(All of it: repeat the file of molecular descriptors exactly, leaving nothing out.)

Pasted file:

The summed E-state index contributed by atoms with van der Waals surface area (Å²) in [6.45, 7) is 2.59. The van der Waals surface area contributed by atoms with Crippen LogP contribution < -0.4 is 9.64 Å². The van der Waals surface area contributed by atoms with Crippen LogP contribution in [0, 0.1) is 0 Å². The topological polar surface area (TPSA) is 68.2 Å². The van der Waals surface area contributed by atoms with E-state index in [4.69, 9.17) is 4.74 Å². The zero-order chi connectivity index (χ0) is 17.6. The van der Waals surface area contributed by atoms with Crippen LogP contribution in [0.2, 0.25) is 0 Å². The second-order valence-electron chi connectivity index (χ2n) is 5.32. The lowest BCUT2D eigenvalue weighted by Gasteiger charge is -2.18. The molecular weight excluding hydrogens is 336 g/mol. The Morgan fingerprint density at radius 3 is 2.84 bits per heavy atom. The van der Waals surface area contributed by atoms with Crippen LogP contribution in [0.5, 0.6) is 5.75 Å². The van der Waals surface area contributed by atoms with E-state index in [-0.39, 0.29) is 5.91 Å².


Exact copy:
The summed E-state index contributed by atoms with van der Waals surface area (Å²) in [6.45, 7) is 2.59. The van der Waals surface area contributed by atoms with Crippen LogP contribution < -0.4 is 9.64 Å². The van der Waals surface area contributed by atoms with Crippen LogP contribution in [0, 0.1) is 0 Å². The topological polar surface area (TPSA) is 68.2 Å². The van der Waals surface area contributed by atoms with E-state index in [4.69, 9.17) is 4.74 Å². The zero-order chi connectivity index (χ0) is 17.6. The van der Waals surface area contributed by atoms with Crippen LogP contribution in [0.2, 0.25) is 0 Å². The second-order valence-electron chi connectivity index (χ2n) is 5.32. The lowest BCUT2D eigenvalue weighted by Gasteiger charge is -2.18. The molecular weight excluding hydrogens is 336 g/mol. The Morgan fingerprint density at radius 3 is 2.84 bits per heavy atom. The van der Waals surface area contributed by atoms with Crippen LogP contribution in [0.5, 0.6) is 5.75 Å². The van der Waals surface area contributed by atoms with E-state index in [-0.39, 0.29) is 5.91 Å².